Genetics can set the stage for all our behaviors and ultimately influence our ability to learn alternate methods of coping. However, again, how that plays out depends on the specific genes in question. It can also be difficult to determine the differences between nature and nurture: how someone is raised versus their genes. There is obviously extensive overlap between these two areas. Indeed, genetics may heavily influence the way someone is raised, which may impact their mental illness, if they develop one in the first place. This can make it extremely difficult to determine the specific impact of genetics on mental illness and separate it from the nurture factors of mental illness.

The Impact of Nurture in Mental Illness

In this instance, the portion of this debate that deals with nurture involves someone’s upbringing, life experiences, and surroundings. In the right conditions, such as having a supportive family and access to appropriate treatment resources, a genetic predisposition to mental illness can be ameliorated. In contrast, a difficult family life, a stressful upbringing, or being brought up by someone who has an untreated mental illness themselves can make these factors much worse and ultimately cause a mental illness to emerge.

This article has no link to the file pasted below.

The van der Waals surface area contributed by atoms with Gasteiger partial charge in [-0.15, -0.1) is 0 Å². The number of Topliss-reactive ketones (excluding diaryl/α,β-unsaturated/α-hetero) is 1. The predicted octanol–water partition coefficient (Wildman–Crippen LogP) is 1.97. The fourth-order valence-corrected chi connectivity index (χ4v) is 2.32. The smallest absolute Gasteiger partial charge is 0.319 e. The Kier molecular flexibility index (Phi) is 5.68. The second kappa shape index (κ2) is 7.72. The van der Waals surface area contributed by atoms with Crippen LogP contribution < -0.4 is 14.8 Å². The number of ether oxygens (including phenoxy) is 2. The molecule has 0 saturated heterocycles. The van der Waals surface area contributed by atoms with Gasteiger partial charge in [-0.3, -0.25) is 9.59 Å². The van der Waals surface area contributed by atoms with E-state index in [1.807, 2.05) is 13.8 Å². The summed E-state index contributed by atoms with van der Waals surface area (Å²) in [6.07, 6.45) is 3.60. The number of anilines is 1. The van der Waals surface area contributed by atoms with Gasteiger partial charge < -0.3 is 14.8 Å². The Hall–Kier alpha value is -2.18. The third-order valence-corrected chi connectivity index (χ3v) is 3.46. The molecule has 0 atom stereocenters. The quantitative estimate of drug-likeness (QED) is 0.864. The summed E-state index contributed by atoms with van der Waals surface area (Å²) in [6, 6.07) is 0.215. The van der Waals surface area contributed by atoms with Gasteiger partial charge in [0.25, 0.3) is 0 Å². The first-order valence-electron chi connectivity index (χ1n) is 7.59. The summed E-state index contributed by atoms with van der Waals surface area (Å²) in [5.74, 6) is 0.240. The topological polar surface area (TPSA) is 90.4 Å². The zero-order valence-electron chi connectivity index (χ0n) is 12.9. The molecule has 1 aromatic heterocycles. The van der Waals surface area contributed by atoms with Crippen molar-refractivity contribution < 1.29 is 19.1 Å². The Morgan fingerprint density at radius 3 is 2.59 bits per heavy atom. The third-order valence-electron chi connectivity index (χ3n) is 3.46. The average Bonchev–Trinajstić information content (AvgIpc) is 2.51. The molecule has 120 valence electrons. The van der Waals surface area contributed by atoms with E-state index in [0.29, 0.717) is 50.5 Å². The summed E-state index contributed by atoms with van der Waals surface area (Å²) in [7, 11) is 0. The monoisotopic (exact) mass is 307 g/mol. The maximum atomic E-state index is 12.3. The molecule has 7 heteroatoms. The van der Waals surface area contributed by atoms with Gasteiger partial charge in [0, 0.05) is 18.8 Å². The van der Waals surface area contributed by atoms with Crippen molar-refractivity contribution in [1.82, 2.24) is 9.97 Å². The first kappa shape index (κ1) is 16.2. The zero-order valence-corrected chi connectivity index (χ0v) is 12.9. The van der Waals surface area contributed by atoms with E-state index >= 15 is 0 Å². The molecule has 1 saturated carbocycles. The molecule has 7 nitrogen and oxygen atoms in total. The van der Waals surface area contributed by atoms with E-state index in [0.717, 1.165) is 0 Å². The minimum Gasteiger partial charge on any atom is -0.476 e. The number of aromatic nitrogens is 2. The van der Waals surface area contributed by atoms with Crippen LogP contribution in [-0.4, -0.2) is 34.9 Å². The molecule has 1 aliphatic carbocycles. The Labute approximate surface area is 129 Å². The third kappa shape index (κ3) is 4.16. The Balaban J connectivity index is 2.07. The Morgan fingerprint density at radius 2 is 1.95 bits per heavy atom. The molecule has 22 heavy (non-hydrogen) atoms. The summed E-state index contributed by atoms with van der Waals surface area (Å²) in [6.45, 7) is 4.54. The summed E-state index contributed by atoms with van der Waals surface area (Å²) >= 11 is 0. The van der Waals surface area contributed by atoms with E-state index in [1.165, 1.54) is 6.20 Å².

It is important to remember that virtually no mental illness is caused exclusively by genetic factors. An environmental factor, such as a difficult upbringing, stressful life events, or a traumatic experience, will almost always play some role. This is extremely important on multiple levels, as it means that a genetic predisposition to mental illness does not guarantee that your life will be one that is dominated by such a disorder.